It is fully possible for a committee in town to exist under a different name and do the same great work that the current No Place For Hate committee does. I hope that this will be the action that the town decides to take, given the valuable role that the committee has played in Lexington since its inception, consistently working to combat bias and prejudice through education and action in our schools and greater community.
In not acknowledging the Armenian Genocide, the ADL has not done justice to our Armenian friends and neighbors or to our town’s core values — nor for that matter have they really been consistent with the missions of the No Place For Hate program and No Place For Hate committee in Lexington when it comes to this issue.
Certainly, as individuals and as members of various communities and organizations, we do not always agree with all that organizations we are a part of do or say. However, combating genocide denial is so central to the mission of the ADL that its stance on the Armenian Genocide is inexcusable and disturbingly hypocritical. Genocide denial by a prominent organization lends credibility to a damaging and false position.
As a Jew who is largely supportive of Israel and what the ADL does to aid it, disassociation — and the potentially negative publicity for the organization that it would inevitably garner — is a particularly troubling idea.
However, I keep thinking, “If an anti-prejudice group in town were affiliated with an organization that denied that the Holocaust was a genocide — an organization that argued that the Holocaust was not an effort to wipe out Jews and many other groups — could I support that group’s work?” For me, it would be extremely difficult to do so. And it would pain me deeply that my town would be willing to stay with this group despite their damaging view on the Holocaust, even if that group had done many wonderful things in the past in its overall anti-prejudice mission.
I think that if we want what to do what is right for all the citizens of Lexington, we should not hold our breath waiting for the ADL to change its viewpoint. We can and should take a stand immediately.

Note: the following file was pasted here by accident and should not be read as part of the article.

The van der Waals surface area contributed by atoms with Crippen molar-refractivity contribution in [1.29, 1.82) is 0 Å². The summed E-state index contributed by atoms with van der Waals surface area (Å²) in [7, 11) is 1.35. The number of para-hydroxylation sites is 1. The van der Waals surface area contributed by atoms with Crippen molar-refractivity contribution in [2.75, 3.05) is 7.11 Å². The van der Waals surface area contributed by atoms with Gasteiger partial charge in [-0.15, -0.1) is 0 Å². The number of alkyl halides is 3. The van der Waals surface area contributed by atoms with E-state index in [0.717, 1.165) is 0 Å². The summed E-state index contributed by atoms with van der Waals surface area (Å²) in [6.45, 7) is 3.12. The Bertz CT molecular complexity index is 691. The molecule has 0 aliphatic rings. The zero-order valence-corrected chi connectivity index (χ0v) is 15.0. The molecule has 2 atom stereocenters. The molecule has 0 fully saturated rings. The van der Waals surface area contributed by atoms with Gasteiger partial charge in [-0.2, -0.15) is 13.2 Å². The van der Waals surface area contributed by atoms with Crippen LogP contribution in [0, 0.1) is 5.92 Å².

I urge you to join in taking the position that the citizens of Lexington strongly support the work of the No Place For Hate committee and will continue to do so, but we believe that the committee can successfully continue its anti-prejudice and related work without ties to an organization that denies that the Armenian Genocide was truly a genocide. I have complete confidence in the abilities of our town leaders, committee members, and community members to make such a transition. I feel that making this change and being active on this issue is in the best interests of the citizens of Lexington, and that while it may be tough, it really is the right thing to do.
Eric Eid-Reiner is a resident of Russell Road. He is in his first year at Wheaton College.
Group not ready to sever ADL ties
By Ian B. Murphy/Staff Writer
Thu Sep 27, 2007, 06:37 AM EDT
Lexington - The No Place For Hate committee still exists in Lexington. But it was clear Monday that a passionate and strong-willed Armenian-American community also exists in Lexington, and to them anything short of a full severance of ties between the town’s No Place For Hate committee and the Anti-Defamation League (ADL) is unacceptable.
That community showed up in force at the Selectmen’s Meeting Room in Town Hall this week, so much so that Chairman Jeanne Krieger had to call the meeting to order and then quickly adjourn to move the gathering to Cary Memorial Hall in order to accommodate the crowd of more than 130.
There, both Armenian-American and Jewish residents spoke out against the ADL’s ambiguous position on the Armenian genocide at the hands of the Ottoman Turks in 1915. They pointed out that according to the ADL’s own guidelines, genocide denial is the final stage of genocide and that it is the highest form of hate-speech. Each speaker came back to the same theme: the ADL was a hypocritical organization that had lost its moral authority to back any program that seeks to promote diversity and squelch hate.
“Real tolerance is only possible when you don’t discriminate,” said Nairi Kachatourian, an Armenian-American senior at Lexington High School. “The ADL does.”
Jill Smilow, the chair of the No Place For Hate committee, gave a statement from the group’s steering committee saying it was not ready to recommend cutting ties to the ADL.